“We recognise that at some stage the rate of growth we see in Queensland will start to level and stabilise, simply because it would be difficult to sustain this level of accelerated growth – but for now, there’s still plenty of wind in the sails of Queensland’s property market.”

Queensland house market

In the March 2022 quarter, the Brisbane Local Government Area (LGA) median house price cracked a million dollars based on almost 3000 sales, growing 5.31 per cent over the quarter to a new high of $1,090,000.

Brisbane suburbs joining the ‘million-dollar median house club’ based on sales in this quarter alone include Parkinson, Sunnybank, Mount Gravatt East, and Upper Mount Gravatt on the south side, and Upper Kedron, McDowall, Stafford, and Stafford Heights on the north side.

Greater Brisbane also experienced an uptick in median house value over the quarter, increasing by 2.84 per cent to $760,000, which is fairly consistent with the bigger picture of $685,250 for the 12-month median sale price (a 20.22 per cent rise over 12 months).

By far, the strongest quarterly performer for houses was Noosa LGA, with a whopping 15.38 per cent quarterly rise to an eye-watering median of $1.5 million based on almost 200 sales. 

Logan was next with a 7.75 per cent quarterly increase to $598,000, followed by Toowoomba (up 6.67 per cent to $480,000), Gladstone (up 6.58 per cent to $405,000), and Ipswich (up 6.38 per cent to $500,000) to round out the top five major LGAs with the biggest jumps over the quarter.

Conversely, the median house price in Mackay LGA took a step back by 2.3 per cent over the quarter, but importantly, still achieved growth of 7.69 per cent when looking at its performance over a 12-month period. 

Similarly, Rockhampton (up 1.69 per cent) and Cairns (up 1.96 per cent) both had minimal growth over the quarter, but sat strongly in double-digit growth territory over 12 months at 10.34 per cent and 12.5 per cent respectively.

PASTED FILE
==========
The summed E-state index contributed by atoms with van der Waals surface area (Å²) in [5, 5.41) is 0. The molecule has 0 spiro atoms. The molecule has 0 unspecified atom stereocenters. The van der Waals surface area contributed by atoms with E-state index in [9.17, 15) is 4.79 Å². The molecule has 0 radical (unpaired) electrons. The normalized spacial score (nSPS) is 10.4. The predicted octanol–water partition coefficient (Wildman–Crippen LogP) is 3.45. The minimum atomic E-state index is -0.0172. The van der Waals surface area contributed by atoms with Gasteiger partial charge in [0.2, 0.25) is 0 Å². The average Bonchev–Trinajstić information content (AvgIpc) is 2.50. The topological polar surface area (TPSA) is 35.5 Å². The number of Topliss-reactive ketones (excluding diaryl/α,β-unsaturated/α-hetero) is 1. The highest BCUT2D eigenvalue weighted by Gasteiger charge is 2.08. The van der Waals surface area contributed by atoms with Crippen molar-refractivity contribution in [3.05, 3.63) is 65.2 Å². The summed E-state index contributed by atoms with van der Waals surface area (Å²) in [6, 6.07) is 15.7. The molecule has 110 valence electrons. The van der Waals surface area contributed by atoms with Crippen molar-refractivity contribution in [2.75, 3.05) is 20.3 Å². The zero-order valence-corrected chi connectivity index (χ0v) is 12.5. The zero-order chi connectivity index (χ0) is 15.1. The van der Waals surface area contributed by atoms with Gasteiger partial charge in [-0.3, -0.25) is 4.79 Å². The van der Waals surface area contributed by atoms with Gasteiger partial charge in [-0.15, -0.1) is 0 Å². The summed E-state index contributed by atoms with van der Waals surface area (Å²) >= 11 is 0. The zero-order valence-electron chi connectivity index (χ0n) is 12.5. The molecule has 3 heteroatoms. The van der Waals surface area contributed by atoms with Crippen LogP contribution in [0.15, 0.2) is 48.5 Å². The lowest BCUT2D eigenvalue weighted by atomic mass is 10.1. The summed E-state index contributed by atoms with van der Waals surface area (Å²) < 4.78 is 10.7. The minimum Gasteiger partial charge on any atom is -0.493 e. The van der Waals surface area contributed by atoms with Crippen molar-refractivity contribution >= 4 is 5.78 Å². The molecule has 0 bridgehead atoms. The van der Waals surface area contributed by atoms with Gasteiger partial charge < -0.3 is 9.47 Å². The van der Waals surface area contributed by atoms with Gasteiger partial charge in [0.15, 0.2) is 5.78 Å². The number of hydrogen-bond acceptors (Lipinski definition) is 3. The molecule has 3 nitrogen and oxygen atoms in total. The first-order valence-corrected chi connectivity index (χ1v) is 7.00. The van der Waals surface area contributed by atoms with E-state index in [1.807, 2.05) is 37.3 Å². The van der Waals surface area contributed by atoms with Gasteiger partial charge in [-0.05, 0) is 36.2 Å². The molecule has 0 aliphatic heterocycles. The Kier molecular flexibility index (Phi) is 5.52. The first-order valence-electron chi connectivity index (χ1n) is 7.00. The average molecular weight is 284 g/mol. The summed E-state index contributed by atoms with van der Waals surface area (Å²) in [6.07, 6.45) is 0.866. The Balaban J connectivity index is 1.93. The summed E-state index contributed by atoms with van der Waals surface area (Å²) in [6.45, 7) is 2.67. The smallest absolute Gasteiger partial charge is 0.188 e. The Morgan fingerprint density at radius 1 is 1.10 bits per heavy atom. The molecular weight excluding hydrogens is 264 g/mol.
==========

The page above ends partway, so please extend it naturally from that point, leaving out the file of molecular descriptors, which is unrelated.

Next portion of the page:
Queensland unit market

Brisbane LGA’s median unit price reached $490,000, growing 2.08 per cent over the March 2022 quarter (based on 2694 sales), which is aligned with the bigger picture of 8.29 per cent growth over 12 months to an annual median sale price of $470,000.

Greater Brisbane’s median unit price wasn’t far behind, growing 2.22 per cent to $460,000 in the quarter (based on 3800 sales), and increasing 8.11 per cent to $440,000 in 12 months.

The top five growth performers for units for the quarter were Gladstone (leaping 18.37 per cent to a median price of $290,000), Fraser Coast (up a whopping 16.18 per cent to $395,000), Logan (double-digit growth of 10.91 per cent to $305,000), Sunshine Coast (up 7.21 per cent to $646,000), and Moreton Bay (up 6.05 per cent to $403,000).

This March quarter did see some median unit prices recede, in the case of Bundaberg, a considerable drop of 13.11 per cent, while Noosa regressed 5.10 per cent, Rockhampton reduced 3.3 per cent, and Toowoomba experienced a small dip of 2.97 per cent. 

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Rowan Crosby

Rowan Crosby is a senior journalist at Elite Agent specialising in finance and real estate.